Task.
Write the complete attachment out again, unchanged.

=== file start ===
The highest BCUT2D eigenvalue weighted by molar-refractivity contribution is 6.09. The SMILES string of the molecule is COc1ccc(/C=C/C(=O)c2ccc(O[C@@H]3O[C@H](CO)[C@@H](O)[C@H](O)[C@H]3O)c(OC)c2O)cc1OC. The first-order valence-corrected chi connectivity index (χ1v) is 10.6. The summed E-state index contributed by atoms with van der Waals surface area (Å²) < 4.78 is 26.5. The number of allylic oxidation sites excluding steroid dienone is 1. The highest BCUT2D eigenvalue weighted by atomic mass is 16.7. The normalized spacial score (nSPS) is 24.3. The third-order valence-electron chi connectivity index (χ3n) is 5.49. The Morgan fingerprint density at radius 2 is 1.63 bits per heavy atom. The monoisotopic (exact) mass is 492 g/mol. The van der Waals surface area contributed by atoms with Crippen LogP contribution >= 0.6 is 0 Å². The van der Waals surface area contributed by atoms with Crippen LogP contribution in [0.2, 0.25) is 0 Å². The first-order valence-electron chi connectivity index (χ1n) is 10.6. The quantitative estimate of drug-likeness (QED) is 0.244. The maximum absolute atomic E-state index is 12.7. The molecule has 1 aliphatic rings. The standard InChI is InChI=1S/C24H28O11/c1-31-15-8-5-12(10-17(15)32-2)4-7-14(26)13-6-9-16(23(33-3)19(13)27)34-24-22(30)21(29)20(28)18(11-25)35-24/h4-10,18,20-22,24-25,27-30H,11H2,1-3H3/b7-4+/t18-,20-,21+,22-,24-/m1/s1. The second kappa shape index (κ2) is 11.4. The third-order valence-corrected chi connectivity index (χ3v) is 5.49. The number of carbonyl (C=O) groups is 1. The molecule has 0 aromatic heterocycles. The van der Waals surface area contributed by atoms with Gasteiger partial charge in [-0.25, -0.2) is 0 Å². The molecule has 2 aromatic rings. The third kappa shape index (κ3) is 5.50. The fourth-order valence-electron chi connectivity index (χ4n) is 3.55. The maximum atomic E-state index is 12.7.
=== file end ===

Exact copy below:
The highest BCUT2D eigenvalue weighted by molar-refractivity contribution is 6.09. The SMILES string of the molecule is COc1ccc(/C=C/C(=O)c2ccc(O[C@@H]3O[C@H](CO)[C@@H](O)[C@H](O)[C@H]3O)c(OC)c2O)cc1OC. The first-order valence-corrected chi connectivity index (χ1v) is 10.6. The summed E-state index contributed by atoms with van der Waals surface area (Å²) < 4.78 is 26.5. The number of allylic oxidation sites excluding steroid dienone is 1. The highest BCUT2D eigenvalue weighted by atomic mass is 16.7. The normalized spacial score (nSPS) is 24.3. The third-order valence-electron chi connectivity index (χ3n) is 5.49. The Morgan fingerprint density at radius 2 is 1.63 bits per heavy atom. The monoisotopic (exact) mass is 492 g/mol. The van der Waals surface area contributed by atoms with Crippen LogP contribution >= 0.6 is 0 Å². The van der Waals surface area contributed by atoms with Crippen LogP contribution in [0.2, 0.25) is 0 Å². The first-order valence-electron chi connectivity index (χ1n) is 10.6. The quantitative estimate of drug-likeness (QED) is 0.244. The maximum absolute atomic E-state index is 12.7. The molecule has 1 aliphatic rings. The standard InChI is InChI=1S/C24H28O11/c1-31-15-8-5-12(10-17(15)32-2)4-7-14(26)13-6-9-16(23(33-3)19(13)27)34-24-22(30)21(29)20(28)18(11-25)35-24/h4-10,18,20-22,24-25,27-30H,11H2,1-3H3/b7-4+/t18-,20-,21+,22-,24-/m1/s1. The second kappa shape index (κ2) is 11.4. The third-order valence-corrected chi connectivity index (χ3v) is 5.49. The number of carbonyl (C=O) groups is 1. The molecule has 0 aromatic heterocycles. The van der Waals surface area contributed by atoms with Gasteiger partial charge in [-0.25, -0.2) is 0 Å². The molecule has 2 aromatic rings. The third kappa shape index (κ3) is 5.50. The fourth-order valence-electron chi connectivity index (χ4n) is 3.55. The maximum atomic E-state index is 12.7.